Disciplinary hearings - June 2021

Yehui Zhai Electrical Engineer (EE 277651, EW 139246)

In June 2020, the Board held three hearings (complaint numbers CE22212, 222133 and 22214) about Mr Yehui Zhai, an electrical engineer from Auckland. The Board found Mr Zhai had, in all three matters, negligently created a risk of serious harm to persons and a risk of significant property damage through having carried out or caused to be carried out prescribed electrical work. The Board also made various other disciplinary findings in respect of the PEW.

The Board noted that the manner in which the PEW had been carried out by Mr Zhai, and the state it was left in by him, indicated he was taking on work he was not competent to do.

Electrical workers are reminded while the class of licence they hold may authorise them to carry out certain types of PEW, if they do not have the personal competencies, they should not do the work until they have obtained the knowledge and skills needed to complete it in a safe and compliant manner.

The Board decided that Mr Zhai’s licence should be suspended until he had completed the following training:

  • All of the year three on job units mandated by Skills;
  • The 1,2 and 3 Practical Assessment Course, as well as passing the Board’s Stage 1,2 and 3 Practical Assessments; and
  • The Regulations Course, as well as passing the Board’s Regulations Exam.

Mr Zhai was ordered to pay costs of $1,000 for each of the three matters. Mr Zhai had accepted the facts on which the Board made its decisions, but appealed the Board’s decisions to the District Court. Those appeals were dismissed.

February and March Disciplinary Hearings

The Board dealt with a disciplinary matter in February 2021, which involved an electrical worker finishing off the PEW of another electrical worker as a favour.

The electrical worker noted non-compliant work but did not take steps to rectify it before connecting and livening the installation. When he certified and connected the PEW, the electrical worker took responsibility for its compliance, and this led to the Board’s disciplinary finding.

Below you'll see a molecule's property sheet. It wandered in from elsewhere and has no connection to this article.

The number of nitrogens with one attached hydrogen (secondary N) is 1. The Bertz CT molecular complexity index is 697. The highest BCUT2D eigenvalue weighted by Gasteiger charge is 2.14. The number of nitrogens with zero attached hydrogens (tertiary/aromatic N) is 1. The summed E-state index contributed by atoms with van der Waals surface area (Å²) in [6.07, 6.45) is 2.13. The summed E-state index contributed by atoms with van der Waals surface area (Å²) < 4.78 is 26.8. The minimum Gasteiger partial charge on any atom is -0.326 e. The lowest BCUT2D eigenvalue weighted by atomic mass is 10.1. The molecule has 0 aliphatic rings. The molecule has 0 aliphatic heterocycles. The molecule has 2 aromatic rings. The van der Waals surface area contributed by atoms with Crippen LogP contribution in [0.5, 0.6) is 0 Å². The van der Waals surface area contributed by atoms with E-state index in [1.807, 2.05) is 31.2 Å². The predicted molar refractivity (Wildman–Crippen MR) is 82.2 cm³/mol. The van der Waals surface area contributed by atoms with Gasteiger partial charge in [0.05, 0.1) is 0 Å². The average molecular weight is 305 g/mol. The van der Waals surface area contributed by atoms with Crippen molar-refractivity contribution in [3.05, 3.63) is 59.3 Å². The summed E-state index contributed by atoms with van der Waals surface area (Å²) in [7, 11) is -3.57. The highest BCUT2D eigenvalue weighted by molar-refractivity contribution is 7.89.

This case is a reminder that it’s important for all electrical workers to take care when taking responsibility for another’s work. Before completing, connecting and certifying PEW undertaken by others, electrical workers must ensure it is safe and compliant. Failure to do so may result in a complaint and a disciplinary finding.

In another case, an electrical worker had let his personal competence slip over time. His regulatory knowledge had slipped, and he had not kept himself up to date.

Keeping up to date on regulatory changes and standards is fundamental to maintaining a licence. Electrical workers are encouraged to undertake their own training and to ensure they are informed about what is happening in their industry.

The Electron is one way of doing this - other ways include:

Electrical workers can also subscribe to Standards(external link) and Energy Safety updates(external link) or join a membership organisation to get additional training and resources.

February 2021 Finding Penalty
Practitioner 1 The Respondent was found to have carried out PEW in a negligent manner and to have provided a false or misleading return. The non-compliant work, which was originally carried out by another electrical worker, was not rectified prior to it being connected and livened. The Respondent, who was aware of the compliance issue, was negligent when he failed to deal with it. The Board adopted a starting point of $2,000. A reduction was granted as the matter was dealt with by way of an agreed statement of facts. Further reductions were granted in recognition of other mitigating factors that were present. The fine was set at $500. The Respondent was also ordered to pay costs of $250.
March 2021 Finding Penalty
Practitioner 1 The electrical worker carried out PEW in a manner that was contrary to an enactment. He also provided a false or misleading certificate of compliance and failed to provide an electrical safety certificate. The electrical worker was an electrical inspector. He was not working as an inspector and had no need for that class of licence. He lacked up to date knowledge as an inspector. He accepted a downgrade in his licence to that of an electrician. Costs of $250 were ordered. The matter was dealt with on the basis of an agreed statement of facts.
Practitioner 2 The Respondent, an electrical appliance serviceperson, carried out PEW outside of the limits of his licence and registration when he installed and connected conductors. The Board imposed a course of instruction that was to be completed at the Respondent’s cost. Given the expense to be incurred, the Respondent decided not to impose any costs.
Practitioner 3 The Respondent was found to have carried out PEW in a negligent manner and to have provided a false or misleading return. The negligent PEW related to poor and unreliable conductor connections. The certification incorrectly identified the work as low risk when it was general risk PEW. The offending was at the lower end of the scale. A starting point of $1,500 was adopted. After taking into account the mitigating factors, including that the matter was dealt with by way of an agreed statement of facts, the Board ordered a fine of $750. Costs of $250 were also ordered.